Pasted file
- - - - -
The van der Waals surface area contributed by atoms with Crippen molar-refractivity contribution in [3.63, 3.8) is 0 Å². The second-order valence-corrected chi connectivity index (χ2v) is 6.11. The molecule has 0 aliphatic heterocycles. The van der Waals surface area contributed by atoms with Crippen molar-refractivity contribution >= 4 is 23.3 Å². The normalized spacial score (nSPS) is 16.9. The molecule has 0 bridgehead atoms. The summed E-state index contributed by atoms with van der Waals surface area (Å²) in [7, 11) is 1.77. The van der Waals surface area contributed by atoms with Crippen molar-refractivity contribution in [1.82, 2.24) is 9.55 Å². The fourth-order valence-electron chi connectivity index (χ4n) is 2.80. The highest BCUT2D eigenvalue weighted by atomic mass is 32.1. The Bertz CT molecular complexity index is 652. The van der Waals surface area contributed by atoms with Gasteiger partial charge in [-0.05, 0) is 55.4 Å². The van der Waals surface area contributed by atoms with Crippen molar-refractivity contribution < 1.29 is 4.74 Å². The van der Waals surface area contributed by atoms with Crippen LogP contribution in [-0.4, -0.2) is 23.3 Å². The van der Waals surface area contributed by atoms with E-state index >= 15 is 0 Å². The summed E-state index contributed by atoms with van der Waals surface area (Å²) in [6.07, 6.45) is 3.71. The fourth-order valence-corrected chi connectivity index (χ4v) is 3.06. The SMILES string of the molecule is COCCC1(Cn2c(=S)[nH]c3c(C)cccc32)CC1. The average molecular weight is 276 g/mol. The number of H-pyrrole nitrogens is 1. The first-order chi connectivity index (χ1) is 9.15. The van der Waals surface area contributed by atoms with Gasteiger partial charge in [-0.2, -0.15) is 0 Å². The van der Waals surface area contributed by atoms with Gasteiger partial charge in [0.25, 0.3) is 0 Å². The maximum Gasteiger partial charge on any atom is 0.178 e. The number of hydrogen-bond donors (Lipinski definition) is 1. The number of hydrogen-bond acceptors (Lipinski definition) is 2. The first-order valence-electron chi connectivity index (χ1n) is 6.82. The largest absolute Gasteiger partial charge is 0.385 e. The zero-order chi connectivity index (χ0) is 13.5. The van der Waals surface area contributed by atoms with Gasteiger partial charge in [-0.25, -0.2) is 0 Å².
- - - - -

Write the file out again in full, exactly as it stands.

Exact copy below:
The van der Waals surface area contributed by atoms with Crippen molar-refractivity contribution in [3.63, 3.8) is 0 Å². The second-order valence-corrected chi connectivity index (χ2v) is 6.11. The molecule has 0 aliphatic heterocycles. The van der Waals surface area contributed by atoms with Crippen molar-refractivity contribution >= 4 is 23.3 Å². The normalized spacial score (nSPS) is 16.9. The molecule has 0 bridgehead atoms. The summed E-state index contributed by atoms with van der Waals surface area (Å²) in [7, 11) is 1.77. The van der Waals surface area contributed by atoms with Crippen molar-refractivity contribution in [1.82, 2.24) is 9.55 Å². The fourth-order valence-electron chi connectivity index (χ4n) is 2.80. The highest BCUT2D eigenvalue weighted by atomic mass is 32.1. The Bertz CT molecular complexity index is 652. The van der Waals surface area contributed by atoms with Gasteiger partial charge in [-0.05, 0) is 55.4 Å². The van der Waals surface area contributed by atoms with Crippen molar-refractivity contribution < 1.29 is 4.74 Å². The van der Waals surface area contributed by atoms with Crippen LogP contribution in [-0.4, -0.2) is 23.3 Å². The van der Waals surface area contributed by atoms with E-state index >= 15 is 0 Å². The summed E-state index contributed by atoms with van der Waals surface area (Å²) in [6.07, 6.45) is 3.71. The fourth-order valence-corrected chi connectivity index (χ4v) is 3.06. The SMILES string of the molecule is COCCC1(Cn2c(=S)[nH]c3c(C)cccc32)CC1. The average molecular weight is 276 g/mol. The number of H-pyrrole nitrogens is 1. The first-order chi connectivity index (χ1) is 9.15. The van der Waals surface area contributed by atoms with Gasteiger partial charge in [-0.2, -0.15) is 0 Å². The van der Waals surface area contributed by atoms with Gasteiger partial charge in [0.25, 0.3) is 0 Å². The maximum Gasteiger partial charge on any atom is 0.178 e. The number of hydrogen-bond donors (Lipinski definition) is 1. The number of hydrogen-bond acceptors (Lipinski definition) is 2. The first-order valence-electron chi connectivity index (χ1n) is 6.82. The largest absolute Gasteiger partial charge is 0.385 e. The zero-order chi connectivity index (χ0) is 13.5. The van der Waals surface area contributed by atoms with Gasteiger partial charge in [-0.25, -0.2) is 0 Å².